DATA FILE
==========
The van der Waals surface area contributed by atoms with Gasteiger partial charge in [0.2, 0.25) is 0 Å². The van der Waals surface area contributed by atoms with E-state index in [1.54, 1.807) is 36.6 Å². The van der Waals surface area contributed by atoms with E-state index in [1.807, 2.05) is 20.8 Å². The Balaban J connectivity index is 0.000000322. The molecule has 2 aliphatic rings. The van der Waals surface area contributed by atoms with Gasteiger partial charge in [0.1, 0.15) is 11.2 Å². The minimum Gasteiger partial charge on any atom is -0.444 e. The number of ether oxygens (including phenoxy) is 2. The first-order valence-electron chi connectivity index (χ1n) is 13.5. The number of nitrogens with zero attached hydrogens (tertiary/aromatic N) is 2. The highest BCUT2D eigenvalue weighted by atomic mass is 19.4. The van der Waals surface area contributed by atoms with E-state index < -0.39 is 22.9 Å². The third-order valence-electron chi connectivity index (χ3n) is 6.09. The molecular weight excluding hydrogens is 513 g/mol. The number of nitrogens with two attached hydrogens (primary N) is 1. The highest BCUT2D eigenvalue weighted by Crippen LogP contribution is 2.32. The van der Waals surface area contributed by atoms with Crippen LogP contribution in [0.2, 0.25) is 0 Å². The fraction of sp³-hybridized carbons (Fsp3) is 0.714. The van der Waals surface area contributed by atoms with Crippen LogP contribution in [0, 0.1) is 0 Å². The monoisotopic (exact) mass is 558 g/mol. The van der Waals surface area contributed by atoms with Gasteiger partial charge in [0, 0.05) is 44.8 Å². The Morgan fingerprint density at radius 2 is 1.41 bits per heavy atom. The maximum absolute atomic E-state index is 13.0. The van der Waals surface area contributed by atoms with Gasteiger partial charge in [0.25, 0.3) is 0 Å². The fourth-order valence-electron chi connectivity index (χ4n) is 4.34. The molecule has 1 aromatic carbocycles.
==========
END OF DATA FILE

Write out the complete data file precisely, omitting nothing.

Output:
The van der Waals surface area contributed by atoms with Gasteiger partial charge in [0.2, 0.25) is 0 Å². The van der Waals surface area contributed by atoms with E-state index in [1.54, 1.807) is 36.6 Å². The van der Waals surface area contributed by atoms with E-state index in [1.807, 2.05) is 20.8 Å². The Balaban J connectivity index is 0.000000322. The molecule has 2 aliphatic rings. The van der Waals surface area contributed by atoms with Gasteiger partial charge in [0.1, 0.15) is 11.2 Å². The minimum Gasteiger partial charge on any atom is -0.444 e. The number of ether oxygens (including phenoxy) is 2. The first-order valence-electron chi connectivity index (χ1n) is 13.5. The number of nitrogens with zero attached hydrogens (tertiary/aromatic N) is 2. The highest BCUT2D eigenvalue weighted by atomic mass is 19.4. The van der Waals surface area contributed by atoms with E-state index < -0.39 is 22.9 Å². The third-order valence-electron chi connectivity index (χ3n) is 6.09. The molecular weight excluding hydrogens is 513 g/mol. The number of nitrogens with two attached hydrogens (primary N) is 1. The highest BCUT2D eigenvalue weighted by Crippen LogP contribution is 2.32. The van der Waals surface area contributed by atoms with Crippen LogP contribution in [0.2, 0.25) is 0 Å². The fraction of sp³-hybridized carbons (Fsp3) is 0.714. The van der Waals surface area contributed by atoms with Crippen LogP contribution in [0, 0.1) is 0 Å². The monoisotopic (exact) mass is 558 g/mol. The van der Waals surface area contributed by atoms with Gasteiger partial charge in [0, 0.05) is 44.8 Å². The Morgan fingerprint density at radius 2 is 1.41 bits per heavy atom. The maximum absolute atomic E-state index is 13.0. The van der Waals surface area contributed by atoms with Gasteiger partial charge in [0.25, 0.3) is 0 Å². The fourth-order valence-electron chi connectivity index (χ4n) is 4.34. The molecule has 1 aromatic carbocycles.